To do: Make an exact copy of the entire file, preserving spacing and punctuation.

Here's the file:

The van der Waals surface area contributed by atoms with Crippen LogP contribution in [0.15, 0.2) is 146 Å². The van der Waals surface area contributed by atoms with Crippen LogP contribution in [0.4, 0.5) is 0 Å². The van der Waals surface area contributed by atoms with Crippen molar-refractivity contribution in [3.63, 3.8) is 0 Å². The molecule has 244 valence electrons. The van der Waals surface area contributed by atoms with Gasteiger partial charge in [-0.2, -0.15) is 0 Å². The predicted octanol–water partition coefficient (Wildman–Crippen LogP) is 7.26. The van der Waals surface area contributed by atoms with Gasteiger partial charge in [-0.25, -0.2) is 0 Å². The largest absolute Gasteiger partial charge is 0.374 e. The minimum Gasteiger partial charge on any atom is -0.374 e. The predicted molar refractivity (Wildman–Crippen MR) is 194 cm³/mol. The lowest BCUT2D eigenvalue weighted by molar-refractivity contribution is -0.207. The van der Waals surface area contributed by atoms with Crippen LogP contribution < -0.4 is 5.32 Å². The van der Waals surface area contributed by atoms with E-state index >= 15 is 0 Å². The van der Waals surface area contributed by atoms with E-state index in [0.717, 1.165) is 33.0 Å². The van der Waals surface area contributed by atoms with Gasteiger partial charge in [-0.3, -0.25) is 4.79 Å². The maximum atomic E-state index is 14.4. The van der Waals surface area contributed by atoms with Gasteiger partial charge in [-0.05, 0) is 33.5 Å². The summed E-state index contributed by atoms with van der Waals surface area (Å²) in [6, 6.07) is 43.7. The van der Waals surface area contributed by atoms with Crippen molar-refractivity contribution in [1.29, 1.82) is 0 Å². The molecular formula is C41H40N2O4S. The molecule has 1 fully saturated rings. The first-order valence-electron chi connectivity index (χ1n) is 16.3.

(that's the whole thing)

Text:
The van der Waals surface area contributed by atoms with Crippen LogP contribution in [0.15, 0.2) is 146 Å². The van der Waals surface area contributed by atoms with Crippen LogP contribution in [0.4, 0.5) is 0 Å². The van der Waals surface area contributed by atoms with Crippen molar-refractivity contribution in [3.63, 3.8) is 0 Å². The molecule has 244 valence electrons. The van der Waals surface area contributed by atoms with Gasteiger partial charge in [-0.2, -0.15) is 0 Å². The predicted octanol–water partition coefficient (Wildman–Crippen LogP) is 7.26. The van der Waals surface area contributed by atoms with Gasteiger partial charge in [-0.25, -0.2) is 0 Å². The largest absolute Gasteiger partial charge is 0.374 e. The minimum Gasteiger partial charge on any atom is -0.374 e. The predicted molar refractivity (Wildman–Crippen MR) is 194 cm³/mol. The lowest BCUT2D eigenvalue weighted by molar-refractivity contribution is -0.207. The van der Waals surface area contributed by atoms with Crippen LogP contribution < -0.4 is 5.32 Å². The van der Waals surface area contributed by atoms with E-state index >= 15 is 0 Å². The van der Waals surface area contributed by atoms with E-state index in [0.717, 1.165) is 33.0 Å². The van der Waals surface area contributed by atoms with Gasteiger partial charge in [-0.3, -0.25) is 4.79 Å². The maximum atomic E-state index is 14.4. The van der Waals surface area contributed by atoms with Gasteiger partial charge in [-0.05, 0) is 33.5 Å². The summed E-state index contributed by atoms with van der Waals surface area (Å²) in [6, 6.07) is 43.7. The van der Waals surface area contributed by atoms with Crippen molar-refractivity contribution in [1.29, 1.82) is 0 Å². The molecular formula is C41H40N2O4S. The molecule has 1 fully saturated rings. The first-order valence-electron chi connectivity index (χ1n) is 16.3.